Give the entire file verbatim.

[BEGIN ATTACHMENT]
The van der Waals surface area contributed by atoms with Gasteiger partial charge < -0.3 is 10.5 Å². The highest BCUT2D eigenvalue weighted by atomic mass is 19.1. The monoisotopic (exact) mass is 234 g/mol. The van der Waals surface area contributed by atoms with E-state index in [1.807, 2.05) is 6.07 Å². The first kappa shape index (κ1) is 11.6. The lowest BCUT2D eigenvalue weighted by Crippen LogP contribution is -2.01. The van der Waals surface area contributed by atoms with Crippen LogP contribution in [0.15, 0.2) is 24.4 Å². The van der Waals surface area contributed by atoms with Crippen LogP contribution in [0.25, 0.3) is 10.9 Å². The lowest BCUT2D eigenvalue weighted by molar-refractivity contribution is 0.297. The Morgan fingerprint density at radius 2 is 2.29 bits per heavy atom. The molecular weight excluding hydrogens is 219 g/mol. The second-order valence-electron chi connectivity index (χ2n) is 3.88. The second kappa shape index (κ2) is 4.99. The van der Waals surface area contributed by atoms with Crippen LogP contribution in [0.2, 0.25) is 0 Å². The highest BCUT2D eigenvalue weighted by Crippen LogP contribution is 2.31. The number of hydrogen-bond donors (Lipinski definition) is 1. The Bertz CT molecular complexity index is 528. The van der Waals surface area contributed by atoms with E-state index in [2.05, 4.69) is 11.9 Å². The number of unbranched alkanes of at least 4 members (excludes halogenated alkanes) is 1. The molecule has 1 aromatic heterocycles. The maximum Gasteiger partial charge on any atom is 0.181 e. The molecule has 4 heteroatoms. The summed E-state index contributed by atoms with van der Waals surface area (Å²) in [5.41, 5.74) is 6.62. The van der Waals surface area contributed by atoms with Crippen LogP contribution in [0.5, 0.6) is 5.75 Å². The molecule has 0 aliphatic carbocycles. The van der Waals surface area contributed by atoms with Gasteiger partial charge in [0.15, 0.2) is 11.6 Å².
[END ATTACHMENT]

The van der Waals surface area contributed by atoms with Gasteiger partial charge < -0.3 is 10.5 Å². The highest BCUT2D eigenvalue weighted by atomic mass is 19.1. The monoisotopic (exact) mass is 234 g/mol. The van der Waals surface area contributed by atoms with E-state index in [1.807, 2.05) is 6.07 Å². The first kappa shape index (κ1) is 11.6. The lowest BCUT2D eigenvalue weighted by Crippen LogP contribution is -2.01. The van der Waals surface area contributed by atoms with Crippen LogP contribution in [0.15, 0.2) is 24.4 Å². The van der Waals surface area contributed by atoms with Crippen LogP contribution in [0.25, 0.3) is 10.9 Å². The lowest BCUT2D eigenvalue weighted by molar-refractivity contribution is 0.297. The Morgan fingerprint density at radius 2 is 2.29 bits per heavy atom. The molecular weight excluding hydrogens is 219 g/mol. The second-order valence-electron chi connectivity index (χ2n) is 3.88. The second kappa shape index (κ2) is 4.99. The van der Waals surface area contributed by atoms with Crippen LogP contribution in [0.2, 0.25) is 0 Å². The highest BCUT2D eigenvalue weighted by Crippen LogP contribution is 2.31. The number of hydrogen-bond donors (Lipinski definition) is 1. The Bertz CT molecular complexity index is 528. The van der Waals surface area contributed by atoms with E-state index in [2.05, 4.69) is 11.9 Å². The number of unbranched alkanes of at least 4 members (excludes halogenated alkanes) is 1. The molecule has 1 aromatic heterocycles. The maximum Gasteiger partial charge on any atom is 0.181 e. The molecule has 4 heteroatoms. The summed E-state index contributed by atoms with van der Waals surface area (Å²) in [5.41, 5.74) is 6.62. The van der Waals surface area contributed by atoms with Crippen LogP contribution in [0.5, 0.6) is 5.75 Å². The molecule has 0 aliphatic carbocycles. The van der Waals surface area contributed by atoms with Gasteiger partial charge in [0.15, 0.2) is 11.6 Å².